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Catholic Northwest Progress
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June 5, 1903     Catholic Northwest Progress
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June 5, 1903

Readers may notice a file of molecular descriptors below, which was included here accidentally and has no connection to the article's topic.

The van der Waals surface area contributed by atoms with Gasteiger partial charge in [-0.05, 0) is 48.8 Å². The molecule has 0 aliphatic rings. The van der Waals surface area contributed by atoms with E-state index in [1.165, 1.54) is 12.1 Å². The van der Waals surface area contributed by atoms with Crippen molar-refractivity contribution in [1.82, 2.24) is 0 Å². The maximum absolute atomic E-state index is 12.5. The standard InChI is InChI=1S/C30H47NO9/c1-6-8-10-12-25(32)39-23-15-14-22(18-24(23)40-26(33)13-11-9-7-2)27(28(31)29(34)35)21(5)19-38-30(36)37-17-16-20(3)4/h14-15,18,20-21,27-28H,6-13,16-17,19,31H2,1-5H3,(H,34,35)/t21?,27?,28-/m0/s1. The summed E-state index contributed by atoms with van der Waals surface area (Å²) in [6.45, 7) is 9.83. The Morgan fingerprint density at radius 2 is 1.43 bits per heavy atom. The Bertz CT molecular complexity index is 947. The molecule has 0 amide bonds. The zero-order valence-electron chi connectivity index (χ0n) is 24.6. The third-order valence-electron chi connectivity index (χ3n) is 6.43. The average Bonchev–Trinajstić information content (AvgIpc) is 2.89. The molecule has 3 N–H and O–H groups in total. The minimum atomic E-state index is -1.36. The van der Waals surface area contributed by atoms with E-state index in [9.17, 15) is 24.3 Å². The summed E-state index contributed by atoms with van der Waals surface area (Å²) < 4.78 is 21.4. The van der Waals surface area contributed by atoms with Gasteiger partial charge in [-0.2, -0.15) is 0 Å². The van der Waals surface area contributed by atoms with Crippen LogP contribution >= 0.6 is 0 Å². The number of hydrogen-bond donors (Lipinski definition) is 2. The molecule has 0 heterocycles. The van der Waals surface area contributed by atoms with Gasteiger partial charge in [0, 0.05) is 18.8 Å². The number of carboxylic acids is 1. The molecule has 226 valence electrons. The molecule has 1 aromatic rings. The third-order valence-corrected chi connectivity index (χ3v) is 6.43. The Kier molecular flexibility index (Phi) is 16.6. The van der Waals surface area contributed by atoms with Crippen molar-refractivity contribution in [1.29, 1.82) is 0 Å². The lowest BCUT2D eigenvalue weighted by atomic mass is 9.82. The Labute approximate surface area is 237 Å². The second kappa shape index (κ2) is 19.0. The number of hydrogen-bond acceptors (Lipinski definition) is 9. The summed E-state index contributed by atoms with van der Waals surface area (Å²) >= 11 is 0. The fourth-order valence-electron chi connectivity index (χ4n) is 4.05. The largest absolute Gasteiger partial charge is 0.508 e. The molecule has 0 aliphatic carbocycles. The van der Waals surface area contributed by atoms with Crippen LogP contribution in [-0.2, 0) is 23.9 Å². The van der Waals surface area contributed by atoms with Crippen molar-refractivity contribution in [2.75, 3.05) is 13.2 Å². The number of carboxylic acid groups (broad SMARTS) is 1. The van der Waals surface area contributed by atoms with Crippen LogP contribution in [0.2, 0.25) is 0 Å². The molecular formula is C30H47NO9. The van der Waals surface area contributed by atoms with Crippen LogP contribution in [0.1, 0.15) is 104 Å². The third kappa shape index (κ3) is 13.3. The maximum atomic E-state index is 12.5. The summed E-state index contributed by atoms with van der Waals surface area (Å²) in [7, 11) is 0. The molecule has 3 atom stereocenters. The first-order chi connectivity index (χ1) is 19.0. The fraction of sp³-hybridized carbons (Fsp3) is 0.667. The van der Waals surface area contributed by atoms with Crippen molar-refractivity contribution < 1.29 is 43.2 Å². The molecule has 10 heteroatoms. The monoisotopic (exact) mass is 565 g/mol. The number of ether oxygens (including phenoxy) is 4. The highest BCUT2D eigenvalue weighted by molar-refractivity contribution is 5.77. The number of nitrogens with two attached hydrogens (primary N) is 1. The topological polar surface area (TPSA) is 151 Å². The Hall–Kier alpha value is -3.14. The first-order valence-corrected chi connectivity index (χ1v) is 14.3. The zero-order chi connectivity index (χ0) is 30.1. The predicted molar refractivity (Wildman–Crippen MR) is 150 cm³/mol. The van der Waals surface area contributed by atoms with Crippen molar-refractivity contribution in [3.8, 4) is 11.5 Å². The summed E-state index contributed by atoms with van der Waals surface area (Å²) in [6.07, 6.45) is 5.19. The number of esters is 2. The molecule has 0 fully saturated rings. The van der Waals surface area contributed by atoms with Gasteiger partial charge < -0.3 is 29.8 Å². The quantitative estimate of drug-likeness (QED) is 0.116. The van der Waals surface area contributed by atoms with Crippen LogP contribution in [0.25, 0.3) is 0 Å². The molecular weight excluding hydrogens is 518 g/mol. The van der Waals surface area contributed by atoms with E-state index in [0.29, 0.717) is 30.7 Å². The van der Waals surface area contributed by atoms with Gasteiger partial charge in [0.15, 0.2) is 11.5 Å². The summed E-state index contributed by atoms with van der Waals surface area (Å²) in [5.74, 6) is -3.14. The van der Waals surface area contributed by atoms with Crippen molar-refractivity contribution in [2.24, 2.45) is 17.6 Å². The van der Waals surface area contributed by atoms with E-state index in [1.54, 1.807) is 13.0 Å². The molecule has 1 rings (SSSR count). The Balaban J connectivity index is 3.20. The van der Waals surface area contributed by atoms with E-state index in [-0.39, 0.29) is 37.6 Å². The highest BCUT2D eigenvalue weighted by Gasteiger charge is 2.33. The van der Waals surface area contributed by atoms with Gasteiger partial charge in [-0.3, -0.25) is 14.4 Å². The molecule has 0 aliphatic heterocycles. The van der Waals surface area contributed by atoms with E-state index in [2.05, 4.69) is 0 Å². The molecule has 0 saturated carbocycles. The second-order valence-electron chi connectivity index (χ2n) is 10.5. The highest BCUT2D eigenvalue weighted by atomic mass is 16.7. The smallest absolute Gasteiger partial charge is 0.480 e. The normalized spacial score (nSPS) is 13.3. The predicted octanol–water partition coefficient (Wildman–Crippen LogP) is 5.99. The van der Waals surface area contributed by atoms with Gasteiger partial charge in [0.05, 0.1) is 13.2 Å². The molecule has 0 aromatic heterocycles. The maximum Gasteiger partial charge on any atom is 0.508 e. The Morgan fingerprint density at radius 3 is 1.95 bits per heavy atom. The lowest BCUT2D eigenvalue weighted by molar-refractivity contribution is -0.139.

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THE CATHOLIC PROGRESS. lion subversive of all constituted au- JAPANESE and incompatible alike with! AS CONVERTS. [love of country and with tne respect  / due tile Sovereign. "The Catholic missionaries preach THE JAPANESE, THOUGH PA- GANS AND CLINGING TO THEIR TIADITIONS, ARE READY TO YIELD TO CONVICTION. Hospitals and Dispensaries Are the Practical Means of Contrasting Cilristianity with Paganism. A DISCUSSION oi ways nnd means in nny branch of activ- ity is always interesting. When that branch of activity is one which greatly appeals to us the discussion becomes doubly interesting• Those who take a share, at least in sympathy, with the work of the for- eign missions have been attracted late- ly to a controversy, of no very great extent, it is true, but of much practi- cal importance, concerning the most efficient means to be adopted in order to convert the Japanese nation to the Ciristian Faith. The Japanese have become, within a comparatively short time, a highly oivilzed people, measured according to thA standards of western nations. They have received with enthusiasm modern inventions and have adapted them to tile needs of their couutry; they have developed marvelously along the lines of commerce and in- dustry, and, m(mt noteworthy of all, perhaps, they have achieved great suc- cess in all branches of knowledge; they value learning so higMy that they will spare no expense to'acquire a finished education, iu fact, not being satisfied with their own very excellent schools, their young men are to be found in all tile great universities of this country and Europe. The Japan- ese are pagans, certainlv but they are not by any means the simple heathens of the days of St. Francis Xavier. To convert these people; to bring them to a knowledge oi Christianity in the way that will most appeal to them; how is it to be done'., Some hold, in view of the fact that they have become so modernized, hat many of them lead such an active mental life, that they are still making such ra pid strides in pr gress, that they should be approached in a purely in- tellectual manner. The doctrines of Christiauity should be sot forth and carefully expounded, they should be compared with the tenets of the native religion--Buddhism--ann their supe- riority shown ; oontoversaries should be started and threshed out to a suc- cessful conclusion; argument sbould be piled upon argument until Bud- dhism becomes overtopped and crush- ed beneath their weight. To accom- plish this, an occasional sermon or con- ference or debate by a missionary is not sufficient; reviews ought to be es- tablished in which religious questions under debate can be argued lengthily and learnedly, and the warfare can be carried on as it uesd to be in England in Cardinal Wiseman's day between the Dublin Review and the High Church party. This method of procedure for the conversion oI Japan would seem, at first sight, to have many things in its favor. And yet those who are iu a position to know whereof they speak, combat t strongly. Argument alone they say is useless. Touch the hearts of the people. Chriitaulty, coming in the guise of the friend of humanity devoted to good works and tile relief of tile suffering, will gain the good will ot the nation, while controversy will leave it cold and skeptical. A letter which has been sent to the Society for the Propagation of the Froth by Fathre Sua:et, missionary at Kurume, Japan, speaks strongly in fa- vor of approaching the Japanese by showing them the charitable work of the Christian religion. Father Suaret writes : "Whence comes the difference be. tween the material progress of Japan, • I the marvelous rapidity of winch has surprised the world, and the religious progress, which, without remaining actually stationary, proceeded with such slowness? It can not be on no- count of the incapacity of the Japanese people to co.nprehend the sublime truths of Christianity; their history plainly proves the contrary. The rea- son is that the Gospel is not presented to them, chining forth in the light of good works. It is a pity to see the great cities of this country filled with Buddhist pagodas in which the bronzes continully repeat that the first and greatest emeny of Japan is Christlani. ty., These men paint the ministers of the only God of peace and truth in the blackest criers. According to them Christianity is a wicked religion, au- thorized by the Government, it is true, bat unwillingly, and nnder pressure from powerful strangers; it is a relig- and combat error as well as they are able, but they can reach only a very small number of people. They have fixed their residences in the principal cities, whence they make excursions into the country, there sowing the good seed by means of conferences, but they are unable, owing to lack of time, to follow up tile work except here ad there. Under these condi- tions preaching of the Word will not alone suffice for the conversion of the Japanese people; there is needed work ot a lasting character which will be to them a continual sermon of great elo- quence,showing them plainly the ben- efits of our holy religion. The pagans of Japan shall see the dar, God will- ing, when they will come to know the good tree by its fruits, i. e., works of charity, such as schools, orphanages, hospitals for. lepers, dispensaries, etc. Some ot these works exist already, but they arc very few and in great need of resources. Such as they are, however, they preach to the pagans the true wr- tue of charity, which is found only in (hristianity." This letter speaks for itself; it is the testimony of a man on the spot, who ,is thoroughly conversant with the affairs about which he writes, and who is not airing a theory for its own sake alone, but who s speaking item tile point of view of a practical man. Father Suaret, firmly believing that he is right, Wishes to give his method a fair trial. He is trying to found a hospital at Kurame. With tile aid ot a Christian physician and some nuns --it will be noticed that wherever the most heroic charity is demanded,wher- ever the sacrifices to be borne are the greatest,at that place are always to be Iund Sisters of some religious order or other--Father Suaret has already established a dispensary where he does what he cn. But, that, at present, is tar too little. He is sorely in need of money. He appeals tc the charita- bly inclined of tile Christian world for help in order that he may realize to the full of his plan. The attitude of the rich and influ- ential pagans of Kuxumo, in Iegard to the proposed hospital, is friendly. They have urged Father Suaret to keep on with his work,and have assur- ed tam of their sympathy and good will. The results to be obtained from the foundation are, in tile words of the missionary himself, "First, the eter- nal salvation of n great number of tit- tle children and of the tying, baptized in the hour of death whose grateful souls will mount to heaven, there to pray for their benefactors. Secondly, in this industrial city a great many will be attracted by the g9odness and devotion of the Sisters and so will cme ,to look with favor upon a relig- ion so beneficent and,as it wore. cloth- ed with love. It was thus that in oth- er ames Our Lord and His Apostles acted when they entered the cities and towns of Judea to perach the Gospel. They first healed the bodies oI those whose souls they wished to save. We,following in their footsteps, wish to set' in a similar manner." Father Suaret's letter concludes with this touching appeal: "Christian souls, blest by God with the goods of the world, do not fail to respond to the appeal of poor a missionary who asks your aid. Give generously for the suffering members of Our Lord Jesus Christ: He will reward you for your pity up- on the last day by showing you mr. cy throughout eternity•" Charitable Christians wishing to as- sist in the estabhshment of the hos- pital at Kurume may send their offer- ings to the Society for the Propaga- tion of the Faith, Baltimore, Md.-- Exchange. FROM THE PHILIPPINES. The Centre Catolico Society of tile Philippines Asks the American Fed. eration of Catholic Societies for Assistance. CINCINNATI, May 5--Tho Amer- ican Federation of Cathotic Societies has received from the Centre Catolico di Filipinas, a Roman Catholic body in the Philippine Ishnds, a communi- cation in reply to the resolutions of sym pathy extended the friars at a recent Chicago convention of Roman Catho- lics. The letter quotes resolutions adopted by the Centre Catolioo in part as follows: That the American Federation of Catholic Societies tie requested to use in our behal! its efficacious influence that for the time to come the complete separation of Church and State,as pro- vided by the Constitution of your country and practiced thereinmay be made effective here, thus avoiding the I common occurrences of the insular] provincial or municipal authorities in- I terferiug in matters which are of the I particular incumbency oi the (hurch. That the Catolico de Filipinas beseech the American Federation that it aid us with its efficacious co-operation in our labors on. behali of our atholic schools, to the end that the offiocial school system may not be an oppressor of pul Cattlolio school system, and oi the legitimate rights which the law and justice have conceded us. That we bog especmlly of the Amer- ican Federation that it laboraccording to its discretion and zeal to the end that the existing worthy religious cor- porations, more especially those of the Augustinians, the Francisoans, the Do- minicans and Revellers, shall continue their work m the Philippines. An application of the Plilippine body to beoome affiliated with the Amerioan Federation will be laid be. fore the next national convention ot the latter body. GERMAN CATHOLIC GAINS. BLOOMINGTON, I11., May 25.-- Many matters of interest were discuss- ed today at the eleventh annual con- vention of the State Federation of German Catholic Societies. Solemn high mass opened the day's program. The annual report oI President J. P. Lauth of Chicago showed the improv- ed condition of the organization. Treasurer H. G. Reis of East St. Louis read a statement of the. receipts and expenditures. A resolution was introduced by Dr. Latz of Chicago ex- pressing thanks to Emperor William for his courtesy in calling upou the Pope and approving his course in rec- ognizing the freedom of time, Roman Catholic church in Germany. There was a long discussion of the question of consolidating with the national fed- oration, which was organized at Cin- cinnati two years ago. No definite ac- tion was taken. Blmhop Stnnley, Cardinal Vaughan's new bishop aux- iliary, the Hen. and Right Rev. Alger- non Stanley, is oven more prominently connected with old English families than the cardinal himself. The new bishop is the brother of the Countess of Carlisle, who is noteworthy in the sphere of English philanthropy, His elder brother, is Lord Stanley of Alder- lcy. Lady Joune, wife of Justice Jeune. Is his sister-in-law. His nephew is Earl Russell and his brother is Lyulph Stanley. Cardinal Oreglla. Cardinal Luigi Oreglia, the dean of the sacred college, occupies the post of camerlingo, by virtue of which he will be temporary head of the church in the interim between the death of the pope and the selection of a successor, He is bishop of Ostia, is seventy-five years old and was made a cardinal Just thirty years ago. Next to the pope, he Is the highest official of the church. SHORT SERMONS, It is impossible to be Just If one Is not generous. We arc always more profitably em- ployed in praising God than even in despising ourselves. Believe in the Will that with a thought can turn the shadow of death in'to the morning. Nothing makes strictness more at- tractive or more imperative than the Svidences of God's love. In proportion 'as we love him we appreciate his sanc- tity.. A man of noble character is a bless- ing to his fellows. He is courage for the timid, strength for the weak. pur- pose for the irresolute and example for the good. Whatsoever things are true. whutsc ever things are honest, whatsoever things 're pure, whatsoever things are of good report, think on these things. At first we hope too much; later on, too little. The varying seasons of the year and the vicissitudes of mortal life make little difference to him who has God's sunshine in his heart. Sorrow is no given to us alone that we may mourn, It is glvento us that, having felt. suffered, wept, we may be able to understand, love. bless, We make fanciful distinction be- tween eternity and time. There is no real distinction. We are in eternity nt this moment. That has begun to be with us which never began with God. Seek to mingle gentleness in all your rebukes; make allowances for consti- tutional frailties; never say harsh things If kind things will do as w4fll. Music sad Sons. The sweet companions of labor, mu- sic and song, keep pace with the strides and advancements of man. Tile rude chant of the boatman floats upon the water, the shepherd ,sings upon the hill. the milkmaid in the valley, the plowman at the plow. The very mo- notony of life would be a pang to so- ciety If it were not Interspersed witb pleasures and recreations. What more exalts the mind and makes it forget the misery and trouhles of this vale of woe't What more charms our friends? Wlmt more (,hoers out" sph'lts and makes us enjoy tile beauties of both nature and art thau the harnlonlous m,ls of mush., thrilling our ears. 1t11. iIU; our souls with gladness. avs St. .ugustine, "As the'voices flowe into my ears truth was instilled into my heart, while the affections of piety overflowed into tears of Joy." A BIt of the Pope's Humor. It is said that when Pope• Leo read how Cardinal Gibbons was showered with congratulations at the time of the Baltimore prelate's Jubilee his holines remarked jocosely, )'I should have liked to see him, but the poor man is getting old and must now have ret." Tile humor of the remark will be ap- parent when it is remembered that Cardinal Gibbons is now but a year older than his holines was when he was elected pope. at. Patrick In Demand. St. Patrick has developed into a very fickle minded individual. At least he Is so reputed. Last year we were told ,he had been a stanch Episcopalian. This year a New Jersey idiot declares he was a Baptist. Next year we may expect to find him a full fiedged Uni- tarian. The crop of St. Patrick yarns seems to be ripe. Because he was a bishop the Episcopalians claimed him. Now because' he baptized by lmmer- siou the Baptist brohren want him. He preached in the open air, and we are surprised tlmt owing to that fact the Salvation Army has not long since claimed him, but if tile Unitarians let him slip the army may rise to the occa- sion next year. Notwithstanding all this, St. Patrick received his commis- sion from the pope and was a Catholic bishop and a Roman Catholic saint.- Wheeling (W. Vs.) Church Calendar. No Such Men. La Bruyere said, "I would fain see a man who is sober, moderate, chaste. equitable, declare that there is no GOd, but such a man is not to be found." For my purl I would fain see a young man who is chaste, modest, humble, seriously instructed in Chris- tiau doctrine, declare that the faith which he received from his mother, the Catholic church, is without foundation. Hitherto I have never met with such a young man.--Laforet. OVER A fiRAVE [Original.] '! EDITH IDA WHITMARSH. / / Born May 10, 1880, Died Feb. 25. 1900. A girl carrying some plants entered the cemetery and passing over the Walks to the grave thus marked Stopped before it. She was surprised to see that some one had placed fresh flowers on the rounded earth. Drop- ping the plants, she bent over the flow- ers to see if there was anything to iden- tify the person who had placed thep there. She was disappointed. There was not even so much as a bit of rib- .ben to bind them together. She had come on the ))lrthday of the (lead to plant some shoots and knew that he or she who had been there before her had known of the anniversary, for there were J ust twenty roses. Between Edith Wifltmarsh and Ger- aldine Sheldon had been one of those rare attachments in which two girls became absorbed in one another to the exclusion of all others. At least this wits the construction Geraldine Sheldon had put upon their intimaey, supposing that stm was Edith's only friend. Yet here Was evidence that some one had been sufficiently intimate with her to love her and had loved her sufficiently to place flowers on her grave on the an- niversary of her birth. Leaving the plants where she had dropped them, she turned and left the cemetery. Was it dissatisfaction with her friend that she had deceived her, or was it Jealousy? She did not know herself. She did not visit the grave again for a month, when what was her surprise to see the plants she had left growing on the mound and bearing buds Just ready to bloom. This was too much. This monster with whom she had been forced unknowingly to divide her friend's love had had the assurance to plant the shoots she had In a fit of Jealousy left unplanted. Besides, there was a vine creeping up the headstone. For a year Edith continued to visit the graves of her friend, noticing that some one had from time to time added little decorations. She herself had re- fused to divide the care of tile sacred spot with another, but when the next anniversary came round she had so far softened as to take t 9 the cemetery a pet azalla which she had-been long training. There was no new trace of her rival. Breathing a sigh of relief, she Imbedded tile roots of the azalia and was smoothing the earth about it when she heard a step. Looking up, she saw a man of perhaps thirty ad- vancing toward her. He paused be- fore the gate shutting off the lot. "You are?" she ssked. "Earle Gardner." "My mysterious rival?" "No. You had no rival in Edith's fem- Inine love." "But you loved her?" "As my wife." "As your wife?" The voice and the manner bespoke an overpowering won- der. "And the mother of my child." "The mother of your child?" "Edith was forbidden by me to tell you of our love and marriage. My mother was for a year on the brink of the grave, and for reasons which for the present I will pass over 1 could not acknowledge a wife so long a she lived. You remember Edith's visit to Wash|ngton a year ago last winter and her death there. She died in child- birth." Like a ray of light struggling through gloom a bit of forgiveness entered Ger- aldine's soul. "The child ?" COMFORT AND WEAR ! i i i W AOONSI'IAINSS" ; 914=916 Western Avenue $ 4. SEATTL E? THEO. HABERNAL ' MERCHANT TAILOR 116 YESLEI; WAY ' COMMERCIAL STREET BOILER* WORKS. H. W. MARKEY, PROPRIETOR t MANUFACTURER and REPAIRER of BOILERS Marine Work a SPECIALTY. All Kinds of Sheet Iron Work Shop phone, Maiu 1127. First Ave .So Res. ,, White 441. SEATTLE. 00o/'leg'e Washington's Biggest] and Best Business Training School. If you want our beautiful catalog, say so. ATTENTION! We can save you money on Picture Frames. Closing ou. entire line of Art Novelties at cost. Many beautiful things for beautifying the home. It will pay you to visit my store. John N0gleberg, 1321 First ave "She is at my home. My mother is dead, and I an now master of the es- tate. But Edith left her instructions with regard to her little namesake when she should become a year old. This came round last February. Till now I have made no change, but if you are ready to assume the eharge"-- "She left the child to me?" "During her babyhood." "And then 7" "That can only be determined by cir- cumstances. It is hard for one about to die to make a wise provision for the future. Edith only arranged for a few years." "But why did she not leave the babe to me from the first?" "Because at the time my marriage must still be kept a secret. Besides"-- "Well ?" The man looked embarrassed. "Come, I am impatient. You said. I believe, that Edith left her instructions for the child wimn it should be a year old." "Yes, when Edith would have been dead a year." "What had that to do with it?" "A husband may marry again at the end of a year." "Mirry again? If you loved Edith as I loved her--as I love her today--you would never marry another." "She left her instructions to me to marry at the expiration of the year." "She did 7" "Yes; conditionally on the consent of the woman of her choice." "Her choice? You mean your choice." "They may be one." . "Explain." "You are the woman she chose to for her bereaved husband aud care child." Geraldine's eyes turned and looked out on vacancy. Then they were low- ered to the grave. Tears began to course down her cheeks. The man stood reverently bent. "Well," she said, mastering her voice, "do you obey her wish?" "I do." "Then it only remains for me--to obey. When can I have the child?" "As soon as you decide to take her." Then, walking side by side,, they left the cemetery, F, A. MITCHEL, The Puget Sound National Ban SEATTLE. Capital Paid Up ....... $300,000 Jacob Furth, Pres, ; J. S. Goldsmith, Vle Pres; R. V. Ankeny, Cashier. Correspondence In all the principal cities in the United States and Europe. Gold dust bought. Drafts issued on Alaska and Yukon Territory. PEOPLE'S SAVINGS BANK Capital $100,000. paid up, with authorlt to Increase to $1,000,000. E. C. Neufelder ........ President J. R. Hayden .......... Cashier J. T. Greenleaf .... ARt. Cashier , Commercial Savings and Trust, Gensra Banking and Exchange. Galbraith, Bacon & Co. Dealers lu IAY, GRAIN, FLOUR and FEED, LIM]L PLASTER and CEMENT. .'elephones--Graln Co., Maln 525; Doctt, Main 26; Residence, Pink 771. Office and Warehouse ..... Galbraltb Do Foot Madison Street, Seattle, Wash. D. McDonald Carriage and Wagon Making GENERAL JOBflING HORESHOEING 415-41"/ Washington St., Seattle, WadL JOHN J. POWER Box 4, Builders' xchange, N. Y. JJ GENERAL CONTRAGTOR. Residence, 818 Tenth Ava 8cattle. Telephone Pink 1041. John W. Robert=  lb. LooJsoy ROBERT8 • LEIHIg, Lawye 705 New York Block. Phone Main 885, r 6